Sometimes, like in the case of a juvenile buck killed March 23, we know for sure. The hind legs of the deer were eaten but the rest of the body was intact. The pathologist found punctures on the neck around the windpipe, along with significant bleeding, which tells us the deer’s heart was beating at the time those punctures were made. This is a classic way that coyotes finish off their prey.

We’re not always so lucky: Often, there is little left of the carcass to examine, and in other cases, snowfall, snow melt, and rain obscure other clues, such as evidence for a chase or struggle.

We’re looking at our suspected coyote deaths with caution for several reasons—some of these apparent predations may actually be scavenging, and some of the deer may have been severely compromised from something else which made it easier for the coyote to kill them (it’s common for adult deer killed by coyotes to have something wrong with them, such as being emaciated or having a prior injury.)


Starvation deaths are the clearest case so far of a type of death that is more common among deer that tested positive for chronic wasting disease; in fact, all of the deer in our study observed to have starved tested positive for the disease. This contrasts sharply with our earlier studies in the Northwoods and Northeast Wisconsin farm country, where starvation in late winter and spring was common among juvenile deer, particularly in the Northwoods study area.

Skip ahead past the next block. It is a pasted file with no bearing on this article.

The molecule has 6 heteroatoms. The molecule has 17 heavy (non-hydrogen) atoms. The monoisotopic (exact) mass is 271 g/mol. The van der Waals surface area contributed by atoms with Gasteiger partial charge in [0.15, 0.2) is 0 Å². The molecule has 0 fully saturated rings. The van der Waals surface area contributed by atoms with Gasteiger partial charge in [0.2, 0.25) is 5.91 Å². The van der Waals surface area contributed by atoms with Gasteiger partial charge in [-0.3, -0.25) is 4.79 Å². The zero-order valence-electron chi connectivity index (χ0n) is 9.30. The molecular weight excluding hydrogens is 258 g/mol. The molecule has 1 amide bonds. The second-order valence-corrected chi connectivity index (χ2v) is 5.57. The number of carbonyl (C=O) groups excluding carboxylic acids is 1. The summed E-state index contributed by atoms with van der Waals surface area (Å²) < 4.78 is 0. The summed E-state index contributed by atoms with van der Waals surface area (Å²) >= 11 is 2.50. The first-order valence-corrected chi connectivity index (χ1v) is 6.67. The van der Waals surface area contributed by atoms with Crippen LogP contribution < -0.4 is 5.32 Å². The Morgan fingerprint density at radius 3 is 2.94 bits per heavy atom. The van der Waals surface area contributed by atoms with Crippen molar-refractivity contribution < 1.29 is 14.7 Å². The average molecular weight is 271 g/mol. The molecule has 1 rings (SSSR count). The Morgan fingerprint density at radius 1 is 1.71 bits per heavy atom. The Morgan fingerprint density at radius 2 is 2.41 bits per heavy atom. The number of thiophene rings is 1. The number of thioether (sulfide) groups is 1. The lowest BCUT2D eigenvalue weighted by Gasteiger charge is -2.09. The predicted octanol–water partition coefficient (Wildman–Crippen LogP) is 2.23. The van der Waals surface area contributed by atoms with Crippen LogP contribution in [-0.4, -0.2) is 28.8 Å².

Given the abundance of row crops and the shorter, milder winters in the southwest part of the state, we wouldn’t expect starvation to be nearly as common. Starvation in deer who test negative for the disease usually occurs in late winter or spring—they run out of energy reserves before the spring green-up comes and rescues them. An otherwise healthy deer would not starve any other time of the year.

What we see in cases of CWD is quite different: We’ve observed starvation deaths at the expected times, March for instance, but we’ve also had deer starve in August, September, and November. These deer are obviously not starving from lack of food, but rather their neurological condition prevents them from eating enough—this is the classic “wasting” that gives the disease its name.

Vehicle Collision

We already know vehicle collisions are variable and dependent on road networks and traffic, but it’s interesting to see how common these collisions are compared to other types of deaths. In rural farmland areas, we’d typically expect vehicle collisions to be the second most common way adult deer die, after hunting. In the last study, this was the case in our farmland study area, but not in the Northwoods study area, which has much less traffic.


Pneumonia is a sometimes-fatal lung infection which can be caused by a variety of organisms, including viruses, bacteria and fungi. These organisms most commonly enter the lungs through inhalation, aspiration (food, water or saliva entering the lungs), or septicemia (they travel through the blood from a different location). Pathogens don’t always cause pneumonia and can be found in healthy animals.

We expected that some of our deer with CWD would die of pneumonia because one of the physical manifestations of the disease is reduced ability to swallow, which could lead to foreign material such as food and rumen fluid in the lungs, causing aspiration pneumonia. They may also have impaired immune function and become less able to fight off the infection.

We also found that some deer that tested negative for CWD died of pneumonia. At the moment, we can’t say for sure how they contracted it or the organism or pathogen responsible. A tricky aspect of pneumonia is that multiple pathogens can be present in the lungs of a single deer, and it’s difficult to determine which initiated the pneumonia or contributed most to the deer’s sickness. To investigate this further, we will be collecting nasal swabs from deer at capture and screening lung tissue of dead deer to determine the range of pathogens that are circulating in our herd.